NAOMI KLEIN: Well, I think that tells us a lot about what we can expect from that show. And her sarcasm and snideness are so striking, because, of course, she is one of dozens of mainstream financial reporters that cheerleaded—you know, cheerled the housing bubble and every bubble before it, completely missed every sign coming that the economy was about to crash. So I don’t think she’s in much of a position to be so snide. But, of course, you know, that—I don’t think that that is why people are protesting, because they think that they lost money on the bailout. It’s the very nature of the bailout. It’s the very nature of just—of the banks being able to get billions of dollars, hundreds of billions of dollars from taxpayers, with absolutely no strings attached, and that homeowners were sacrificed, that workers—
JUAN GONZALEZ: That the several million people who have lost their homes would definitely cheer the profit that was made on the bailout, right?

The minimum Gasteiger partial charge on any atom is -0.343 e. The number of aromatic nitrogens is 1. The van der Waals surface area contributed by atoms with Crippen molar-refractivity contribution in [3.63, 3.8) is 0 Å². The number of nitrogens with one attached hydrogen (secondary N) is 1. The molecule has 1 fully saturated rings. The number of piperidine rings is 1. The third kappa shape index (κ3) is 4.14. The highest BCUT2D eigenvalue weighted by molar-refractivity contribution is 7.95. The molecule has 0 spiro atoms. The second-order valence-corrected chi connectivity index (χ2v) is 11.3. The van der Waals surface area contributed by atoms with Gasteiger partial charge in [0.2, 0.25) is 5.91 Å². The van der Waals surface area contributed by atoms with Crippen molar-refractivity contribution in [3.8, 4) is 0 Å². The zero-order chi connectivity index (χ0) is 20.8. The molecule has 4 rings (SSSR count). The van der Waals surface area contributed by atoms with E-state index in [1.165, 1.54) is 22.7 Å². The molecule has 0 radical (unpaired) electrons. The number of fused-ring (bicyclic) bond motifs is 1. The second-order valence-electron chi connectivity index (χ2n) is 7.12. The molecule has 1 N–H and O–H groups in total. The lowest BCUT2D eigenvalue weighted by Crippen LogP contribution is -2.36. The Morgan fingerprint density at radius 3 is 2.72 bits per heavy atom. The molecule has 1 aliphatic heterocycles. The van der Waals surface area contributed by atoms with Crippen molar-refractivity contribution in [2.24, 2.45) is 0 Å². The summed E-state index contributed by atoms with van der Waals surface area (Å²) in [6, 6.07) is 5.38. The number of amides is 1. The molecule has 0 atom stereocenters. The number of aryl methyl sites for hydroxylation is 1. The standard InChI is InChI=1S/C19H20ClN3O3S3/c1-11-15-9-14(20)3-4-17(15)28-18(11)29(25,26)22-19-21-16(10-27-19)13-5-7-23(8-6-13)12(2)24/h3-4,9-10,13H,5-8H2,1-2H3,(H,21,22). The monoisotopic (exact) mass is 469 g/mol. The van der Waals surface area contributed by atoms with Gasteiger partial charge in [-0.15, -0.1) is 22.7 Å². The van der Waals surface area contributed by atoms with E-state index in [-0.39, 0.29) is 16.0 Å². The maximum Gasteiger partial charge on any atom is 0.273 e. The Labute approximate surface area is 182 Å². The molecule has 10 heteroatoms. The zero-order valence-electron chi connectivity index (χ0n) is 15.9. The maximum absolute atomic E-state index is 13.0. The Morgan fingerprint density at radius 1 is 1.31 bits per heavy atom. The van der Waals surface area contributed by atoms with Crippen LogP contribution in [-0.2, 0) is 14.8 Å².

NAOMI KLEIN: It was—exactly. It was the decision to bail out the banks, with no strings attached, and not to bail out workers and not to bail out homeowners, and now to pass the bill for the crisis that was created on Main Street, the crashing of the global economy, to the public sphere, and now having the cost of that crisis passed down at the federal level, at the municipal level, and taking the forms of all the cutbacks that all the union spokespeople were talking about, the healthcare workers, the education workers. These are the people who are paying the costs for their crisis. You know, the slogan, "We won’t pay for your crisis," started in Italy two years ago, and it spread to Greece, and it spread to France, and it’s really been globalized. And that, to me, is really—that and "We are the 99 percent" is really what’s bringing people to the streets. It’s inequality, but more than the inequality, the injustice of the most vulnerable people having to pay the costs of the crisis for the rich. And, of course, she completely misunderstood the source of that rage, misrepresented it.